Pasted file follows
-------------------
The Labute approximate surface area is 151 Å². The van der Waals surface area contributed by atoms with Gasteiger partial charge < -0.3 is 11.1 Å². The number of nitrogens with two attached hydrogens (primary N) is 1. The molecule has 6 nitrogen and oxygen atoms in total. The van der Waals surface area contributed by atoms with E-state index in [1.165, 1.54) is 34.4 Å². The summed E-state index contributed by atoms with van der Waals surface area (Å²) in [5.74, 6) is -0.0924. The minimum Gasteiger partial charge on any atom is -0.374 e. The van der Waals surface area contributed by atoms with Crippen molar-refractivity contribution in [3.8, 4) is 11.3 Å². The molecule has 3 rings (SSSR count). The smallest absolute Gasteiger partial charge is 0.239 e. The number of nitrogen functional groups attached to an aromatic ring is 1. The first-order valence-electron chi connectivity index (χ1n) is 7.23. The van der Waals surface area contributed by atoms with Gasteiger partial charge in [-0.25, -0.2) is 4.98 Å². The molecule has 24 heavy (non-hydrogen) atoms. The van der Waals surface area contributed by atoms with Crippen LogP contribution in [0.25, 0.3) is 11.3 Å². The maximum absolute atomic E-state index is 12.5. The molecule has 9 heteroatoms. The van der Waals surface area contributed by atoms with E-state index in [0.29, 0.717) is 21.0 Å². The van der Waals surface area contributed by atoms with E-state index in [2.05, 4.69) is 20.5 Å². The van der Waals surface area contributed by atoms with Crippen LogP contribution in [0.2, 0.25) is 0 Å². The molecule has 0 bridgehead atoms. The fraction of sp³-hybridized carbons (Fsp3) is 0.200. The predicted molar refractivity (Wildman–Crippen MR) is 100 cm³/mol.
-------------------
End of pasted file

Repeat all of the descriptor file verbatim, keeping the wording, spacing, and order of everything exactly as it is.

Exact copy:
The Labute approximate surface area is 151 Å². The van der Waals surface area contributed by atoms with Gasteiger partial charge < -0.3 is 11.1 Å². The number of nitrogens with two attached hydrogens (primary N) is 1. The molecule has 6 nitrogen and oxygen atoms in total. The van der Waals surface area contributed by atoms with E-state index in [1.165, 1.54) is 34.4 Å². The summed E-state index contributed by atoms with van der Waals surface area (Å²) in [5.74, 6) is -0.0924. The minimum Gasteiger partial charge on any atom is -0.374 e. The van der Waals surface area contributed by atoms with Crippen molar-refractivity contribution in [3.8, 4) is 11.3 Å². The molecule has 3 rings (SSSR count). The smallest absolute Gasteiger partial charge is 0.239 e. The number of nitrogen functional groups attached to an aromatic ring is 1. The first-order valence-electron chi connectivity index (χ1n) is 7.23. The van der Waals surface area contributed by atoms with Gasteiger partial charge in [-0.25, -0.2) is 4.98 Å². The molecule has 24 heavy (non-hydrogen) atoms. The van der Waals surface area contributed by atoms with Crippen LogP contribution in [0.25, 0.3) is 11.3 Å². The maximum absolute atomic E-state index is 12.5. The molecule has 9 heteroatoms. The van der Waals surface area contributed by atoms with E-state index in [0.29, 0.717) is 21.0 Å². The van der Waals surface area contributed by atoms with E-state index in [2.05, 4.69) is 20.5 Å². The van der Waals surface area contributed by atoms with Crippen LogP contribution in [0.2, 0.25) is 0 Å². The molecule has 0 bridgehead atoms. The fraction of sp³-hybridized carbons (Fsp3) is 0.200. The predicted molar refractivity (Wildman–Crippen MR) is 100 cm³/mol.